Words such as “done deal’ are being used to describe the fact that the Illinois General Assembly will return to the Statehouse in Springfield ONE MORE TIME this year to try to pass a deal meant to bring an end to speculation that entities such as the Chicago Board of Trade and Sears will leave Illinois.
|There may be a deal on corporate tax breaks for Sears and the commodities exchanges, but the trust level of legislators these days is about as gloomy as this century-old postcard image of the Illinois Statehouse.|
Then again, in Springpatch Speak (that unique brand of double-talk used by state politicos), “done deal” merely means they’re going to try again – with everybody convinced that someone else will try to do the political equivalent of sticking a shiv in their spine.
I PHRASE IT so crudely because the mentality that goes into such strategy is blunt.
We have leaders for both Democrats and Republicans in the Legislature claiming to have a deal on the proposed corporate tax breaks, one negotiated in good faith and meant to bolster our state’s business climate – while also offering some aid to those of us who aren’t CEO’s of major corporations.
Yet the plotting of this event, which will begin when the Illinois House of Representatives returns to Springfield on Monday and could end with the state Senate doing their thing on Tuesday, makes it clear that nobody really trusts anybody else.
For the record, the legislators will be asked once again to vote on the concept of changing the way transactions taxes are figured for the Board of Trade and Mercantile Exchange.
BOTH CLAIM THEY are being extremely overtaxed (although many corporate types often give off the impression that they view ANY tax as over-tax).
There also is a tax credit being extended for another decade for Sears Holding Co., which could save that corporation about $15 million per year, and now legislators are being asked to consider a tax credit for Southern Illinois-based Champion Laboratories, Inc.
Which plays right into the hands of all those “Occupy Chicago” activist types who claim that the problem with our government is that it is too eager to benefit business at the expense of real people (a.k.a., the 99 percent).
The Illinois Senate had previously approved a version of this bill that also included an expansion of the earned income tax credit (from 5 percent to 10 percent) that could reduce the tax bills for low-income families.
BUT THE ILLINOIS House had rejected that notion (with its “infamous” 8-99 vote), claiming that the state can’t afford to lose the roughly $110 million such a tax break would cost to provide. And yes, it was the Republican caucus that instigated this particular opposition – although many Democrats also voted against the idea, largely because they seemed confused last week about what it was they were doing.
Which is why political people have now split this up into multiple bills that will require several votes to complete, and will probably take hours upon end to achieve a goal that many legislators seem to desire.
Yes, it will be staged so that the first “vote’ taken will be on the earned income tax credit expansion. The assorted tax breaks for business interests will come afterward, BUT ONLY if the tax credit for low-income families comes first.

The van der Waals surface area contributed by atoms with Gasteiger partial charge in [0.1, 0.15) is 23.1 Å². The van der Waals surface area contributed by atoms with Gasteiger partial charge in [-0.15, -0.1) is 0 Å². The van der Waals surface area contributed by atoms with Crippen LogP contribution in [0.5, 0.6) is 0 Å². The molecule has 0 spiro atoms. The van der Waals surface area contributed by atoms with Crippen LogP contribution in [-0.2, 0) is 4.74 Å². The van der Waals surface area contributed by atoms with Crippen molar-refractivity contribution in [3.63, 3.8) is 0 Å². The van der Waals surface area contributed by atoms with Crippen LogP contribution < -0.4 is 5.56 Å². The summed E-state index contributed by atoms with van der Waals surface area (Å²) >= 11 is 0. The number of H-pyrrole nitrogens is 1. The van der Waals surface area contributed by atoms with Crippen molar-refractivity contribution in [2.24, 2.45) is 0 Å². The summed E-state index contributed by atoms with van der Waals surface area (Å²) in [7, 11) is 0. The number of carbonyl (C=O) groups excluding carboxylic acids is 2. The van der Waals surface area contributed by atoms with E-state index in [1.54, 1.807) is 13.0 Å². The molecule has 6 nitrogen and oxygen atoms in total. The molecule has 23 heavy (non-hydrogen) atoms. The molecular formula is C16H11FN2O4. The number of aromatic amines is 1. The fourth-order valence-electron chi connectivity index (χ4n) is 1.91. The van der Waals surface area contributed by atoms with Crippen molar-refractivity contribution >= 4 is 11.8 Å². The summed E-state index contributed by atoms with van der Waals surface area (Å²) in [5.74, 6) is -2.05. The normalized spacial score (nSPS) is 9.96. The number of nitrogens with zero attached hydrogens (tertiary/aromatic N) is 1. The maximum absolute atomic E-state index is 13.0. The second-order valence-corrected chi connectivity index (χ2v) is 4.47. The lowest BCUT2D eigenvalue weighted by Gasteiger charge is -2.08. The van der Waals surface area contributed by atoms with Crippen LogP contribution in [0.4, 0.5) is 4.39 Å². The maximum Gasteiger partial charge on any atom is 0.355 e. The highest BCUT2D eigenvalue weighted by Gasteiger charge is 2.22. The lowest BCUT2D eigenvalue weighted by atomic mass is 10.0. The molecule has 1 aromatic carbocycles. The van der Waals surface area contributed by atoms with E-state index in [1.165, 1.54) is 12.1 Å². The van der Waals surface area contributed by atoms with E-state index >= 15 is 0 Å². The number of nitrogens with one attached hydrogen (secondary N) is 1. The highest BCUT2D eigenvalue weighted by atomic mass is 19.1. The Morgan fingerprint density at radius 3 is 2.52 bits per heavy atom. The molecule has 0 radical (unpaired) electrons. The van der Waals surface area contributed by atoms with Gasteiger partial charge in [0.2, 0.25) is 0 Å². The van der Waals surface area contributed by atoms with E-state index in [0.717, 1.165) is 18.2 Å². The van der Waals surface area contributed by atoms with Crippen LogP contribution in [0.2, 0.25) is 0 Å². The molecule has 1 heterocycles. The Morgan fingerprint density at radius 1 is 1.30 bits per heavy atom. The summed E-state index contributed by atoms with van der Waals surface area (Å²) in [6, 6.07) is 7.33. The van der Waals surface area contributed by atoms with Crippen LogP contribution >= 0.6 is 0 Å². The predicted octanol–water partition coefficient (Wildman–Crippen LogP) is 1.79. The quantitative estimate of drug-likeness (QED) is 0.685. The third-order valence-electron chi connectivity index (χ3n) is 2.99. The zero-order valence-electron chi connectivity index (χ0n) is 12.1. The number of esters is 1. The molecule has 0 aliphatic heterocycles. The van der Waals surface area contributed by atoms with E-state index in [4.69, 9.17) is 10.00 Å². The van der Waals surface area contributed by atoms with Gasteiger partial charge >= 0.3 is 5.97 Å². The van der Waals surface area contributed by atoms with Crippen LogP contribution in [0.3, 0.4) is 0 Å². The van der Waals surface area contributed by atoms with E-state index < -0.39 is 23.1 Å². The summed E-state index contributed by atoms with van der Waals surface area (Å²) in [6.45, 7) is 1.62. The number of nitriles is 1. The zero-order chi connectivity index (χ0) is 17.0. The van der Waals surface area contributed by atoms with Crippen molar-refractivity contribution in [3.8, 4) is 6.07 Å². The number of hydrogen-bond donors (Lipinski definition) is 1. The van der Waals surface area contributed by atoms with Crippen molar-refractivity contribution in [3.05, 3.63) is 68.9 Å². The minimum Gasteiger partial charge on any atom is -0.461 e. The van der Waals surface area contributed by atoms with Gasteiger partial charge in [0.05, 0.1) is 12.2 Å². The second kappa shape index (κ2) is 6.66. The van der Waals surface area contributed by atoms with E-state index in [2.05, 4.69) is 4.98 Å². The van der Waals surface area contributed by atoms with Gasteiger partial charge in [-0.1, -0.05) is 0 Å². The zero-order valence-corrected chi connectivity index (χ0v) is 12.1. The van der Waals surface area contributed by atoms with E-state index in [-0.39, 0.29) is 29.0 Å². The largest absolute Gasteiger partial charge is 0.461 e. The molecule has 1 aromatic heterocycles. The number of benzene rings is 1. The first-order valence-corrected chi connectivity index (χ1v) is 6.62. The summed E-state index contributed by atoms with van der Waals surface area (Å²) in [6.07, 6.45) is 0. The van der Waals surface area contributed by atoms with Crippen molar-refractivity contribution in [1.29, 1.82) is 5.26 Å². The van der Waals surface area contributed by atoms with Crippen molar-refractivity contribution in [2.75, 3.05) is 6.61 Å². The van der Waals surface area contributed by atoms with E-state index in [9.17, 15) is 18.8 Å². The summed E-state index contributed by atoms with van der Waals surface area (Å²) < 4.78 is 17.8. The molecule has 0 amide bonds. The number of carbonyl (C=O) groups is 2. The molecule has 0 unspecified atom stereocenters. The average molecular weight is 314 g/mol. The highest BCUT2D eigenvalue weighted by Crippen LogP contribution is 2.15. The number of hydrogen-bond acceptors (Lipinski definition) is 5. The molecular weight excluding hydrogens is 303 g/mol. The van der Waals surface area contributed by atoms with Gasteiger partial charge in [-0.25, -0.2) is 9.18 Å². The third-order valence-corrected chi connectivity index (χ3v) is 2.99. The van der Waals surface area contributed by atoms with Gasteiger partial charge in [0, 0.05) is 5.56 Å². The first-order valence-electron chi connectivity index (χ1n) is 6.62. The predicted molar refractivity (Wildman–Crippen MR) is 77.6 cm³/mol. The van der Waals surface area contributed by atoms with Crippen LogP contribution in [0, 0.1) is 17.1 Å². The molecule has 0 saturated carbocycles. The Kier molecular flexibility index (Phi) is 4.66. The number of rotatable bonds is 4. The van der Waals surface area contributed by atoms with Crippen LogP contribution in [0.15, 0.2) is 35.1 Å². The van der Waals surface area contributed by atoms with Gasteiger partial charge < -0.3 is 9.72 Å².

If the earned income tax credit expansion fails in the Illinois House, then the tax breaks will never come up for a vote this year (which could backfire because Sears, at least, says it wants to know by year’s end what they can count on from the General Assembly). This won’t become one of those perennial bills that gets debated year after year after year – with promises of action some time in the distant future.
BECAUSE THE STATE Senate has also made it clear they will gladly cancel their scheduled emergency session date for Tuesday – if the Illinois House turns out to be incapable of passing anything.
Which also means the stage is being set for all the rhetorical blame that will be dished out.
Democrats will argue it is their GOP colleagues who caused the failure. If Sears were to leave for some place such as North Carolina, or if the commodities exchanges were really to relocate to a place such as Indianapolis, they will claim it is the fault of the GOP for not being willing to approve a deal.
Meanwhile, my mind can already envision the GOP criticism that will say Democrats who lead the Legislature let this matter get bogged down with what they’d like to consider an “irrelevant” issue.
PERHAPS THEY’LL EVEN claim this is “class warfare” by bringing tax breaks for poor people into the political mix on this issue.
Of course, the fact that this tax credit is being put into the mix is largely due to the fact that Democratic leaders of the Legislature want to have a little political cover. Otherwise, all the Occupy Chicago activist criticism that will be forthcoming will turn out to be true.
Our state’s business climate garbled up by officials more interested in partisanship and one-upmanship than trying to accomplish something, which is just as bad as those legislators in places like Indiana who are pushing for “right to work” laws because they think it will appease the conservative ideologue segment of voters come the next Election Day.
This whole issue is nothing but a political mess, particularly for one that officials are trying to describe as a “done deal.”
IT IS A done deal – provided that nobody decides to screw somebody else in the process between now and Monday/Tuesday.
On the Statehouse Scene, that concept is always a reality.